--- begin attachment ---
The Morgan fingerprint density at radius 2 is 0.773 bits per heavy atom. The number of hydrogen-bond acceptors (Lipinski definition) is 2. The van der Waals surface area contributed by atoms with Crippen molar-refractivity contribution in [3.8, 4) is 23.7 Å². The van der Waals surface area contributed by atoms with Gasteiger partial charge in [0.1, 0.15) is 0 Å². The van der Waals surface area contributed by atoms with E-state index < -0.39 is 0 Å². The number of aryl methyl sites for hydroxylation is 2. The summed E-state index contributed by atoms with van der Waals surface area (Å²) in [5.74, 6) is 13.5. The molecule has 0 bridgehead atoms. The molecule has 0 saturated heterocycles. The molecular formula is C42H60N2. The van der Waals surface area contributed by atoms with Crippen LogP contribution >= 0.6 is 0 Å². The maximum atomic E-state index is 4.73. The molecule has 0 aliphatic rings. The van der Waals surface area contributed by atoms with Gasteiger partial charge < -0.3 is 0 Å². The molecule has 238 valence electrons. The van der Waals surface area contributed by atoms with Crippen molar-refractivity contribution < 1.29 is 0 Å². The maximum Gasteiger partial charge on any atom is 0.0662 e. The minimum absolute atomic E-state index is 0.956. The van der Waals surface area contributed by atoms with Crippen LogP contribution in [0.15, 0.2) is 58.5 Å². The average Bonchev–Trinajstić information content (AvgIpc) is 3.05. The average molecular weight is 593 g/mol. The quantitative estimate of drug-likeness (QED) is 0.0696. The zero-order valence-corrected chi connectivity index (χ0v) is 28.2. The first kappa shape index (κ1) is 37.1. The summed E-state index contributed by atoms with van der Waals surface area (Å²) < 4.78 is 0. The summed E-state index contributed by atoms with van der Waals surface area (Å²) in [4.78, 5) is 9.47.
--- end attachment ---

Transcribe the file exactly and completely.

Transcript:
The Morgan fingerprint density at radius 2 is 0.773 bits per heavy atom. The number of hydrogen-bond acceptors (Lipinski definition) is 2. The van der Waals surface area contributed by atoms with Crippen molar-refractivity contribution in [3.8, 4) is 23.7 Å². The van der Waals surface area contributed by atoms with Gasteiger partial charge in [0.1, 0.15) is 0 Å². The van der Waals surface area contributed by atoms with E-state index < -0.39 is 0 Å². The number of aryl methyl sites for hydroxylation is 2. The summed E-state index contributed by atoms with van der Waals surface area (Å²) in [5.74, 6) is 13.5. The molecule has 0 bridgehead atoms. The molecule has 0 saturated heterocycles. The molecular formula is C42H60N2. The van der Waals surface area contributed by atoms with Crippen LogP contribution >= 0.6 is 0 Å². The maximum atomic E-state index is 4.73. The molecule has 0 aliphatic rings. The van der Waals surface area contributed by atoms with Gasteiger partial charge < -0.3 is 0 Å². The molecule has 238 valence electrons. The van der Waals surface area contributed by atoms with Crippen molar-refractivity contribution < 1.29 is 0 Å². The maximum Gasteiger partial charge on any atom is 0.0662 e. The minimum absolute atomic E-state index is 0.956. The van der Waals surface area contributed by atoms with Crippen LogP contribution in [0.15, 0.2) is 58.5 Å². The average Bonchev–Trinajstić information content (AvgIpc) is 3.05. The average molecular weight is 593 g/mol. The quantitative estimate of drug-likeness (QED) is 0.0696. The zero-order valence-corrected chi connectivity index (χ0v) is 28.2. The first kappa shape index (κ1) is 37.1. The summed E-state index contributed by atoms with van der Waals surface area (Å²) < 4.78 is 0. The summed E-state index contributed by atoms with van der Waals surface area (Å²) in [4.78, 5) is 9.47.